After a spate of violent protests and the arrest of two bosses, Uber finally suspended its controversial low-cost
UberPOP private driver service in France on Friday, six months after it was banned.
"Uber has decided to immediately suspend UberPOP in France," the US company said in a statement, adding that it was waiting to see the outcome of a legal appeal against the ban, due by September.
UberPOP puts customers in touch with private drivers at budget prices. The company says it has 500,000 users.
The service has angered taxi drivers who say it represents unfair competition because the UberPOP drivers do not face the same regulations and pricing restrictions as professionals.
A nationwide taxi strike turned violent last week, with cars set alight and reports of UberPOP passengers being attacked.
The decision to suspend the service "follows the acts of violence of the past two weeks," said Uber in the statement.
UberPOP was made illegal in January, but the law has proved difficult to enforce and the service continued to operate.
Uber has filed two complaints with the European Commission against the law, which it is also challenging in France's Constitutional Court.
Two bosses of Uber France -- director general Thibaud Simphal and western Europe director Pierre-Dimitri Gore-Coty -- were arrested this week and will go on trial on September 30.
They have been charged with "misleading commercial practices, complicity in the illegal exercise of the taxi profession and illegal use of private data," the Paris prosecutor said.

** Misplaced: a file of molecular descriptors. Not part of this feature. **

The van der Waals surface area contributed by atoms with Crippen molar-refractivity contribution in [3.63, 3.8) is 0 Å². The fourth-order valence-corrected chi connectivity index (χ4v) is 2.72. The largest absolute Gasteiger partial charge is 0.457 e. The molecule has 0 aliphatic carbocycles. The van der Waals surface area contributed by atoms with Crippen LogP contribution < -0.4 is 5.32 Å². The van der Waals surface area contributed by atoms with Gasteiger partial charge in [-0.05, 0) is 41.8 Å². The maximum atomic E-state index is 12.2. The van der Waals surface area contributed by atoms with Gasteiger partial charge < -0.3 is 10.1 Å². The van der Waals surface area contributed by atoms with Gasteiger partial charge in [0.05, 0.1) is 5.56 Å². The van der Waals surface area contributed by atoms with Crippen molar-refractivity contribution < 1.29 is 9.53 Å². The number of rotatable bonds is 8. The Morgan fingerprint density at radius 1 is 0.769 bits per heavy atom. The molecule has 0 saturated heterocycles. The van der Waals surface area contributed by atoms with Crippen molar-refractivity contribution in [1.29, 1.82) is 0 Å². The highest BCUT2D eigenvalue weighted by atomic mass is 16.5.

That followed a major nationwide strike by 3,000 taxi drivers the week before that brought road traffic to a standstill and caused chaos at airports and train stations.
The protests gained added publicity when rock star Courtney Love tweeted her frustration from one of the traffic jams, saying protesters were whacking vehicles with metal bats and "ambushed our car and are holding our driver hostage."
"I'm safer in Baghdad," she wrote.
Uber said it would consider getting official private hire licences for its UberPOP drivers -- requiring them to have 250 hours of training and follow strict rules on the age and size of their vehicles.
"UberPOP was a significant source of revenue for more than 10,000 people," said the company in its statement.
French Prime Minister Manuel Valls welcomed the suspension saying it "showed that the firm position of the government had paid off".
"We have always said that we are not against Uber... but there must also be rules," said Valls.
There was a more guarded response from taxi unions.
"The announcement is satisfactory. However, we remain vigilant and very suspicious," said Severine Bourlier, secretary general of the National Union of Taxis.
"Uber is accustomed to this kind of manouevre and they are capable of creating similar applications under another name."